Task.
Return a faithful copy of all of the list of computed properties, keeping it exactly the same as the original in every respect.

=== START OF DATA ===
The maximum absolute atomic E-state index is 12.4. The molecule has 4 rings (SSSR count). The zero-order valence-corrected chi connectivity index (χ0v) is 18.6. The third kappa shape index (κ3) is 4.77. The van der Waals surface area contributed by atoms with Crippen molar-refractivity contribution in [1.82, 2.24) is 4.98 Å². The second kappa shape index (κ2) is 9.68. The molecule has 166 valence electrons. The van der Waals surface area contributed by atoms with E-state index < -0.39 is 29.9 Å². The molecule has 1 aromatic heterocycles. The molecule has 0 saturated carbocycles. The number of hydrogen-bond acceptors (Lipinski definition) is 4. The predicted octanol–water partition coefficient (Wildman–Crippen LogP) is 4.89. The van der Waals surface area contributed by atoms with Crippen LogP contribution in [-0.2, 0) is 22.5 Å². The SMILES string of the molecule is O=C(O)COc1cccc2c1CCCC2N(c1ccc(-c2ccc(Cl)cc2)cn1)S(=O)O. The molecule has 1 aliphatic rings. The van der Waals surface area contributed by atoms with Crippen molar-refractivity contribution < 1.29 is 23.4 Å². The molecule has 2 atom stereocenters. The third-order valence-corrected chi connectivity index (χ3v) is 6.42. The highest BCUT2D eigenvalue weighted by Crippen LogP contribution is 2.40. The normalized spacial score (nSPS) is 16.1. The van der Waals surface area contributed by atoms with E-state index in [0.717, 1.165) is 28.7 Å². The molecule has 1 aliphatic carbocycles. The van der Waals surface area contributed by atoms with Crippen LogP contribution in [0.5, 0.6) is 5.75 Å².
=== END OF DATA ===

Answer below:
The maximum absolute atomic E-state index is 12.4. The molecule has 4 rings (SSSR count). The zero-order valence-corrected chi connectivity index (χ0v) is 18.6. The third kappa shape index (κ3) is 4.77. The van der Waals surface area contributed by atoms with Crippen molar-refractivity contribution in [1.82, 2.24) is 4.98 Å². The second kappa shape index (κ2) is 9.68. The molecule has 166 valence electrons. The van der Waals surface area contributed by atoms with E-state index < -0.39 is 29.9 Å². The molecule has 1 aromatic heterocycles. The molecule has 0 saturated carbocycles. The number of hydrogen-bond acceptors (Lipinski definition) is 4. The predicted octanol–water partition coefficient (Wildman–Crippen LogP) is 4.89. The van der Waals surface area contributed by atoms with Crippen LogP contribution in [-0.2, 0) is 22.5 Å². The SMILES string of the molecule is O=C(O)COc1cccc2c1CCCC2N(c1ccc(-c2ccc(Cl)cc2)cn1)S(=O)O. The molecule has 1 aliphatic rings. The van der Waals surface area contributed by atoms with Crippen molar-refractivity contribution < 1.29 is 23.4 Å². The molecule has 2 atom stereocenters. The third-order valence-corrected chi connectivity index (χ3v) is 6.42. The highest BCUT2D eigenvalue weighted by Crippen LogP contribution is 2.40. The normalized spacial score (nSPS) is 16.1. The van der Waals surface area contributed by atoms with E-state index in [0.717, 1.165) is 28.7 Å². The molecule has 1 aliphatic carbocycles. The van der Waals surface area contributed by atoms with Crippen LogP contribution in [0.5, 0.6) is 5.75 Å².